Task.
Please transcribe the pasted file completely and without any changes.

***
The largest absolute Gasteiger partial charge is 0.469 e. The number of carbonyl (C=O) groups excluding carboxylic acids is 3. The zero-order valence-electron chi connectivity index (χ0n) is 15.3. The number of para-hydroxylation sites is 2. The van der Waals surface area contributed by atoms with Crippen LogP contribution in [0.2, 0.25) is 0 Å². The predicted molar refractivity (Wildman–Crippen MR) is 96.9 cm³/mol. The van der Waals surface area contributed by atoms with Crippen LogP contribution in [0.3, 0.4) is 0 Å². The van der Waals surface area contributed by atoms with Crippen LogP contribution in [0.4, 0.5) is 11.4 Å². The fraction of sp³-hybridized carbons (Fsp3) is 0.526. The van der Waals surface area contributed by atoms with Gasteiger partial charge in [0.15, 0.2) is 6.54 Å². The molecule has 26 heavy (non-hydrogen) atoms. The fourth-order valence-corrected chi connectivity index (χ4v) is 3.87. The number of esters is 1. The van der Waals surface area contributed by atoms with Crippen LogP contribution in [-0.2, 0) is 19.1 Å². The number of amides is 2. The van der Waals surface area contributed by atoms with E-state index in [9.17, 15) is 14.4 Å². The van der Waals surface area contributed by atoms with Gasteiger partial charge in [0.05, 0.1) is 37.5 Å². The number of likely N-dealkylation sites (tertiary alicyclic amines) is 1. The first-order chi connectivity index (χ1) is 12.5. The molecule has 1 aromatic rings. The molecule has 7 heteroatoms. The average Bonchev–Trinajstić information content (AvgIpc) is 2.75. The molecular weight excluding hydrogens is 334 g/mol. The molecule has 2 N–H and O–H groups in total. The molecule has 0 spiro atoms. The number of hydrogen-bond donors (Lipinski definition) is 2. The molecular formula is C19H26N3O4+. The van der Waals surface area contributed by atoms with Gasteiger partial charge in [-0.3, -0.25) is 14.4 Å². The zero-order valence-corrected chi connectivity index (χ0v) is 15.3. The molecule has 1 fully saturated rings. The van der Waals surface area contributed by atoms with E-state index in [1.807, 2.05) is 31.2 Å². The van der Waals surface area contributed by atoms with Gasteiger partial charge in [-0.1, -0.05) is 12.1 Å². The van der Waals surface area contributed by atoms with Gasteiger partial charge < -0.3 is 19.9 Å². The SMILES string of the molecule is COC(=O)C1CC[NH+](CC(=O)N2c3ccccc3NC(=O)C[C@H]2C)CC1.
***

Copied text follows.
The largest absolute Gasteiger partial charge is 0.469 e. The number of carbonyl (C=O) groups excluding carboxylic acids is 3. The zero-order valence-electron chi connectivity index (χ0n) is 15.3. The number of para-hydroxylation sites is 2. The van der Waals surface area contributed by atoms with Crippen LogP contribution in [0.2, 0.25) is 0 Å². The predicted molar refractivity (Wildman–Crippen MR) is 96.9 cm³/mol. The van der Waals surface area contributed by atoms with Crippen LogP contribution in [0.3, 0.4) is 0 Å². The van der Waals surface area contributed by atoms with Crippen LogP contribution in [0.4, 0.5) is 11.4 Å². The fraction of sp³-hybridized carbons (Fsp3) is 0.526. The van der Waals surface area contributed by atoms with Gasteiger partial charge in [0.15, 0.2) is 6.54 Å². The molecule has 26 heavy (non-hydrogen) atoms. The fourth-order valence-corrected chi connectivity index (χ4v) is 3.87. The number of esters is 1. The van der Waals surface area contributed by atoms with Crippen LogP contribution in [-0.2, 0) is 19.1 Å². The number of amides is 2. The van der Waals surface area contributed by atoms with E-state index in [9.17, 15) is 14.4 Å². The van der Waals surface area contributed by atoms with Gasteiger partial charge in [0.05, 0.1) is 37.5 Å². The number of likely N-dealkylation sites (tertiary alicyclic amines) is 1. The first-order chi connectivity index (χ1) is 12.5. The molecule has 1 aromatic rings. The molecule has 7 heteroatoms. The average Bonchev–Trinajstić information content (AvgIpc) is 2.75. The molecular weight excluding hydrogens is 334 g/mol. The molecule has 2 N–H and O–H groups in total. The molecule has 0 spiro atoms. The number of hydrogen-bond donors (Lipinski definition) is 2. The molecular formula is C19H26N3O4+. The van der Waals surface area contributed by atoms with Gasteiger partial charge in [-0.3, -0.25) is 14.4 Å². The zero-order valence-corrected chi connectivity index (χ0v) is 15.3. The molecule has 1 fully saturated rings. The van der Waals surface area contributed by atoms with E-state index in [1.807, 2.05) is 31.2 Å². The van der Waals surface area contributed by atoms with Gasteiger partial charge in [-0.1, -0.05) is 12.1 Å². The van der Waals surface area contributed by atoms with Gasteiger partial charge < -0.3 is 19.9 Å². The SMILES string of the molecule is COC(=O)C1CC[NH+](CC(=O)N2c3ccccc3NC(=O)C[C@H]2C)CC1.